Titanic. Lusitania. Andrea Doria. Britannic.

In recent years divers have explored them all and more, hauling up all sorts of booty. Delicate blue-and-white porcelain from 17th century Chinese junks, gold from the California gold rush, bronze sculptures from ancient Roman vessels, a pirate's 280-year-old black walnut pistol - and his silk sock.

The discoveries bring lawsuits and questions: Who are the rightful owners of the wrecks and their belongings: descendants, the state, salvors?

And a trickier question. Who has the power to decide, particularly when a wreck lies in international waters far from the jurisdiction of any one country?

Who owns the gold at the bottom of the deep blue sea?

Even as courts try to grapple with answers they raise more questions.

"It's like the Wild West with a showdown at high noon and afterwards everyone says 'Where was the sheriff?'," says Titanic discoverer Robert Ballard. He is referring to the salvors, treasure hunters, sports divers, archaeologists, scientists, oceanographers and military all scrambling to stake their claim to the ocean floor.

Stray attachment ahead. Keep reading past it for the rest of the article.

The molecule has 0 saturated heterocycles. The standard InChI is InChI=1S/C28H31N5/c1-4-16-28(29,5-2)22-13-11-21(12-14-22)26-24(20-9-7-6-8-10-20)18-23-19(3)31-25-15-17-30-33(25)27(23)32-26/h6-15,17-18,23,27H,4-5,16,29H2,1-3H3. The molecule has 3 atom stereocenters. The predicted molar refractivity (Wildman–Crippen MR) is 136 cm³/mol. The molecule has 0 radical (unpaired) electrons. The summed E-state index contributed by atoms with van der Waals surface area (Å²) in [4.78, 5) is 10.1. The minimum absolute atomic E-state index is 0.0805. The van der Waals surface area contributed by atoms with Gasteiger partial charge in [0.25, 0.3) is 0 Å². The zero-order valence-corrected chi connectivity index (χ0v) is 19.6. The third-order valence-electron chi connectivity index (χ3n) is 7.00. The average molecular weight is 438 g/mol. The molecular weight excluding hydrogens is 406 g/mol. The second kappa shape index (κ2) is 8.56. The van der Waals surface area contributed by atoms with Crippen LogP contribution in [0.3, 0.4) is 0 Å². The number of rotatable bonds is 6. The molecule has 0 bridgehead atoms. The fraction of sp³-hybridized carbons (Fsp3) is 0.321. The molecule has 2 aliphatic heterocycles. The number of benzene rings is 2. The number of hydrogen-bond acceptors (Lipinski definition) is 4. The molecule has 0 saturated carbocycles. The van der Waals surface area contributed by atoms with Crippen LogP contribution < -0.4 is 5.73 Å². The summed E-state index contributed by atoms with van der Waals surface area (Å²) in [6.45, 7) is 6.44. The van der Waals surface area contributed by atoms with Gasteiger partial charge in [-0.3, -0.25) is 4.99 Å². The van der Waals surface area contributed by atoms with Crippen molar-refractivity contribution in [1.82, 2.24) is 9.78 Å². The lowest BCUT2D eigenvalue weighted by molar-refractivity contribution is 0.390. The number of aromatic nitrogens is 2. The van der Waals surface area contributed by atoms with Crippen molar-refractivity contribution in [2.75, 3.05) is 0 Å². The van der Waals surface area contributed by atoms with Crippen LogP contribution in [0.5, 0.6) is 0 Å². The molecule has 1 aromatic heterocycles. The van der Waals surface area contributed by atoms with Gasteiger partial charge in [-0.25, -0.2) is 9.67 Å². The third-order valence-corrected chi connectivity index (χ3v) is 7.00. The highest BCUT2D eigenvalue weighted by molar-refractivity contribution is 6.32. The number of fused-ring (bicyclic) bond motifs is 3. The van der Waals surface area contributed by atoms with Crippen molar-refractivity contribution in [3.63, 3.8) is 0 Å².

This year saw its share of high noons on the high seas.

Titanic: A Virginia court ordered Australian, German and American tourists to stay away from the remains of the luxury liner, which sank 400 miles off Newfoundland in 1912. The tourists laughed. Try to stop us, they said, clambering into tiny submarines and dropping into the waves.

The La Galga and the Juno: Spain objected when the same court granted an American company rights to two treasure-laden ships that sank about a mile off Virginia in the 1800s. Those ships weren't abandoned, Spain huffed. Now, hand over the loot. Spain has yet to file a formal claim in court.

The Brother Jonathan: The Gold Rush-era paddle-steamer sank off California in 1865 and washed up in the U.S. Supreme Court last spring. The treasure trove: $50 million. The contenders: treasure hunters who spent 20 years searching for the ship and the state of California that demanded a cut. The Supreme Court chucked the case back to the federal courts to decide.